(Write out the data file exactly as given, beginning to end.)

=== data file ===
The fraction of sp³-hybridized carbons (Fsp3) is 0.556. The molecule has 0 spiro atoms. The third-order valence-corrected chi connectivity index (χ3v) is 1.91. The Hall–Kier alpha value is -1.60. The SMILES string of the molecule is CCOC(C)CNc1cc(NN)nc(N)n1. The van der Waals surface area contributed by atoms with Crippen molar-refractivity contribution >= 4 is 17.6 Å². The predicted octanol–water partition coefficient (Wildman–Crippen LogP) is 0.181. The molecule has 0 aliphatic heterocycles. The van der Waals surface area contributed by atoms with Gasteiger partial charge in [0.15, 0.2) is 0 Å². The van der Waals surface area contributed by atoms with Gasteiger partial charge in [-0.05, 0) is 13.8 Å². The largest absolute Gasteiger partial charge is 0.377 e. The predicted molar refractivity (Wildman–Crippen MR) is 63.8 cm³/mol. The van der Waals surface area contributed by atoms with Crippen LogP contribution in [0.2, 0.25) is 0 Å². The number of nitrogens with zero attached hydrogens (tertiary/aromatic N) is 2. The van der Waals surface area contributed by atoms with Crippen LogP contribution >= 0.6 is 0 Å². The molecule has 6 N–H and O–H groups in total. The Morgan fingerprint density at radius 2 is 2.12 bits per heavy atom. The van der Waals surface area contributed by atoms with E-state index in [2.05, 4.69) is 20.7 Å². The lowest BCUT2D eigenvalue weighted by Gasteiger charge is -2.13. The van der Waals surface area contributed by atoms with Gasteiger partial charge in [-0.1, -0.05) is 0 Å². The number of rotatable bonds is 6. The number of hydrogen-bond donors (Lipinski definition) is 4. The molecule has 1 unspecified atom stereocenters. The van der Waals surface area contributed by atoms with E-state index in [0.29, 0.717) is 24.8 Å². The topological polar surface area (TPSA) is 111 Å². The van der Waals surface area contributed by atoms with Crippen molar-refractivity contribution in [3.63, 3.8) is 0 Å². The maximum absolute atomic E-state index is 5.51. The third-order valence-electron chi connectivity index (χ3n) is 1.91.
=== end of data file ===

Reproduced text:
The fraction of sp³-hybridized carbons (Fsp3) is 0.556. The molecule has 0 spiro atoms. The third-order valence-corrected chi connectivity index (χ3v) is 1.91. The Hall–Kier alpha value is -1.60. The SMILES string of the molecule is CCOC(C)CNc1cc(NN)nc(N)n1. The van der Waals surface area contributed by atoms with Crippen molar-refractivity contribution >= 4 is 17.6 Å². The predicted octanol–water partition coefficient (Wildman–Crippen LogP) is 0.181. The molecule has 0 aliphatic heterocycles. The van der Waals surface area contributed by atoms with Gasteiger partial charge in [0.15, 0.2) is 0 Å². The van der Waals surface area contributed by atoms with Gasteiger partial charge in [-0.05, 0) is 13.8 Å². The largest absolute Gasteiger partial charge is 0.377 e. The predicted molar refractivity (Wildman–Crippen MR) is 63.8 cm³/mol. The van der Waals surface area contributed by atoms with Crippen LogP contribution in [0.2, 0.25) is 0 Å². The number of nitrogens with zero attached hydrogens (tertiary/aromatic N) is 2. The van der Waals surface area contributed by atoms with Crippen LogP contribution >= 0.6 is 0 Å². The molecule has 6 N–H and O–H groups in total. The Morgan fingerprint density at radius 2 is 2.12 bits per heavy atom. The van der Waals surface area contributed by atoms with E-state index in [2.05, 4.69) is 20.7 Å². The lowest BCUT2D eigenvalue weighted by Gasteiger charge is -2.13. The van der Waals surface area contributed by atoms with Gasteiger partial charge in [-0.1, -0.05) is 0 Å². The number of rotatable bonds is 6. The number of hydrogen-bond donors (Lipinski definition) is 4. The molecule has 1 unspecified atom stereocenters. The van der Waals surface area contributed by atoms with E-state index in [0.29, 0.717) is 24.8 Å². The topological polar surface area (TPSA) is 111 Å². The van der Waals surface area contributed by atoms with Crippen molar-refractivity contribution in [3.63, 3.8) is 0 Å². The maximum absolute atomic E-state index is 5.51. The third-order valence-electron chi connectivity index (χ3n) is 1.91.